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  • Location: New Braunfels, Texas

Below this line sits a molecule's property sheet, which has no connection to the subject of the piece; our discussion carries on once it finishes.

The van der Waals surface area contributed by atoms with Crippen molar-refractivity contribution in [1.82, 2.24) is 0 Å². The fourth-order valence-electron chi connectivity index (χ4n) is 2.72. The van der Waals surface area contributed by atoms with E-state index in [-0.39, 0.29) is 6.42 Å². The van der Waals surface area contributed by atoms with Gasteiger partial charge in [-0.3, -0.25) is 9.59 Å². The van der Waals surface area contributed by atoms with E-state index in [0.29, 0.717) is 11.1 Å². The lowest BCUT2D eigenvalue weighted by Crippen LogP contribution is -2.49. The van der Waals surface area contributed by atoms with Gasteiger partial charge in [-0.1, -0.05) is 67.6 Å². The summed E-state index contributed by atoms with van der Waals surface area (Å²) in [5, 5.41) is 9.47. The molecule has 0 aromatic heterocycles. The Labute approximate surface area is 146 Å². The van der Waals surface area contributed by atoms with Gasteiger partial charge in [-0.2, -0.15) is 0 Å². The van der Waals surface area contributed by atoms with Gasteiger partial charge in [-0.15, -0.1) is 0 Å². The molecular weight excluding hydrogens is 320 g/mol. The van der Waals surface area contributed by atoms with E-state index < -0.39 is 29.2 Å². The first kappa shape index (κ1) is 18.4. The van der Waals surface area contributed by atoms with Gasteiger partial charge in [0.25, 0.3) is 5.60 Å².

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New Braunfels Herald Zeitung (Newspaper) - May 1, 1980, New Braunfels, Texas Micro!lim Cemter, Inc. P.O. Box i5 *36 railes Tx 7    ’/frustees study teacher pay hike plans eachers and administrators in New mnfels Independent School District are ing to find a way to give the faculty inbers a salary increase along with some lge benefits. dore than 50 teachers showed up at the ;ISD board meeting Tuesday to hear what trustees had to say on the subject. Jupt. O.E. Hendricks reported that a iposal including salary increases and benefits had been formulated during the last faculty council meeting, April 16. Teacher representatives from each campus met with administrators and a couple of board members to discuss ways to help ease the pressures of inflation for teacher The proposal includes a health insurance plan, a one and one-half percent salary increase and three days of local sick leave, Hendricks said. But the vote of the teachers (about 15 of them) was not unanimous. If the proposal is accepted, the budget will be increased approximately $160,000 by the health insurance, $75,000 by the salary increase and $17,000 by the sick leave, he said. But the teachers’ raise will only increase their salaries by about $140 to $250. Teachers presented an amended proposal to the board with Annette Richey, high school teacher, as their spokesman. This proposal had been sent to the faculty members on all the campuses, Richey said. It altered the proposals made by the faculty council. “The reason behind this proposal is very simple—inflation,” she said. “Teachers, like everybody else, can’t keep up.” Their proposal includes a seven percent local pay increase, three days of sick leave cumulative up to 30 days and health insurance. “We feel that teachers cannot do their best in the classroom when worrying about how they are going to feed their children,” she said. “Teachers are being forced out of the classroom, from their chosen profession, because they cannot afford to teach.” She added that the increases don’t include luxuries, just the necessities. With the See TRUSTERS, Page 2A New Braunfels, Texas Ll—__|j    7nepaia-teitung Vol. 89 - No. 18 May 1,1980 140 Pages — 25 Cents (USPS 377-880) Voters eye trip to polls Saturday Preparations are shifting into high gear for Saturday’s primary elections with candidates completing last-minute campaigning and officials checking balloting equipment. A logic and accuracy test for the automatic tabulating equipment for the punch-card voting system will be conducted tomorrow (Friday) at 4 p.m. in the county clerk’s office. This will determine if the equipment will accurately count the votes for each office and questi in on the ballot Saturday. Perhaps the most interesting races on this weekend’s ballot are for railroad commissioner and sheriff as well as the presidential preference question. With the heightened awareness of energy and the campaign efforts of the candidates, the races for the two railroad commission seats are receiving wide attention. Incumbent John Poerner is seeking the Democratic nomination against Buddy Temple. The issues in this race have come down to Poerner’s oil industry connections and Temple’s father’s money which was derived from the oil industry Temple is calling for a new direction in national energy policy. Poerner says production of oil and gas should be increased through encouragment of investment in exploration and development of petroleum resources. The Republican candidates seeking the nomination for til* same seat are E W. “Billy” Kidd, Henry C. “Hank” drover and John Thomas Henderson. See V OTERS, Page 2A See Section B for; Interviews with candidates in local races Explanation of punch card voting Details on the presidential preference primaries River adventure Rafting on the Guadalupe River is almost commonplace, but not for these youngsters at the Comal County Mental Health Mental Retardation Center. Six of the 11 members of Explorer Post 555 made the five-mile trip. Ai top, Molly Martin of Gruene River Raft Rental guides the rubber Staff photos by John Santa/ craft while MH MR employee Emmalou Bi/or, in front, paddles through Slumber Falls, and Roylene Reeves and Bert Webb hold up their paddles as they slide over the rapids. Bottom left, Gayle looks on in anticipation of starting the trip. At right, Sizer gets a little help from Larry Wiely. Scouts explore the world Carefully a young man backs up to, sits down and swings his legs into the large rubber i aft pulled onto the banks of the Guadalupe River. Perhaps a common scene during warm weather in the area, but not so for the six youngsters who took their first trip down the river last week. Members of Explorer Post 555 at Hie Comal County Mental Health-Mental Retardation Center planned the rafting trip as one of the activities for the post. Unfortunately not all ll members of the post were able to go down the river since several had handicaps severe enough to prevent participation. One young man wanted desperately to go and was even outfitted in a life preserver before adviser Hoppy Williams explained that because of his recent ear surgery he would be unable to go. But the other five members of the post went down the river to Preiss Heights and picnicked and fished until the three rafts completed the five-mile trip. Williams explained that the explorer f>ost was reorganized two months ago at the center. The Scouts were given an option of several activities for this first big project and overwhelmingly voted for the rifting trip, he added. Mr. and Mrs. Charles Martin, owners of Gruene River Raft Rental, not only donated the use of the three rafts but were among the six adults on the three-hour trip. Besides Williams. Mr, and Mrs. Hi Bizet and Maryann Hurbert shared the paddling chores with tile Scouts. The Explorer Scouts have made several trips for nature studies to the park and around the city. Williams said, after the trip, it will be a while befc the group plans another large project since the planning for the river trip took three weeks. Deadline? Time expires for reply to county plan-maybe Is the U.S. Department of Justice required to respond iii 60 days? John Wilson says no. J.C Reagan says yes. The answer could have an affect on the Comal County redistricting plan now before the department. The department had requested additional statistical information on the county redistricting plan, and Reagan, the attorney representing the county in its dealings with the department, flew to Washington to submit that information Feb. 27. That left it to the department to approve or disapprove of the plan, which would transfer Bulverde (voting precinct IO) into a different commissioner precinct to increase the minority population in that precinct. Normally, the plan is considered approved if the department does not respond within 60 days. Monday was the 60th day, and Reagan assumed since he had not heard anything trial the plan was approved. However, Wilson, the department’s assistant director of public affairs, said the 60-day deadline applies only to the original submission, not to subsequent requests. Reagan originally submitted the county plan May 7, 1979 On July 6, Hie 60th day, the department requested additional information. Reagan felt otherwise Case law has held tliat the 60-day limit applies in this situation as well, he said. Wilson felt the department's civil rights division will have a response by Saturday, If the plan is accepted, the 60-day issue will be moot lf it isn’t, Bien Reagan could ask that Hie rejection be set aside because of failure to respond within the prescribed time limit. If the plan is approved, the majority of voting precinct IO would be transferred from Charles “Tart” Mund’s commissioner Precinct 3 to Monroe Wetz’s commissioner Precinct 2. A small chunk north of Highway 46 and east of U.S. 261 would be shifted from Mund’s precinct to Harry Carpenter’s commissioner Precinct I. Hie shift would bring the county into compliance wiHi Hie Supreme Court’s one-man. one-vote rule, according to 1970 census figures, it would also up the minority concentration in Precinct 3 from 56.4 to 61.8 percent. The plan has been opposed by the Mexican American Legal Defense and Educational Fund. Representing a group of local citizens, MALDEF lias backed a plan upping the Precinct 3 minority percentage to 70 percent in hopes of electing a Mexican-American coiiunissioner. ‘A.. -Br* - —    ** SS) I^bhHHhw ^ ' ;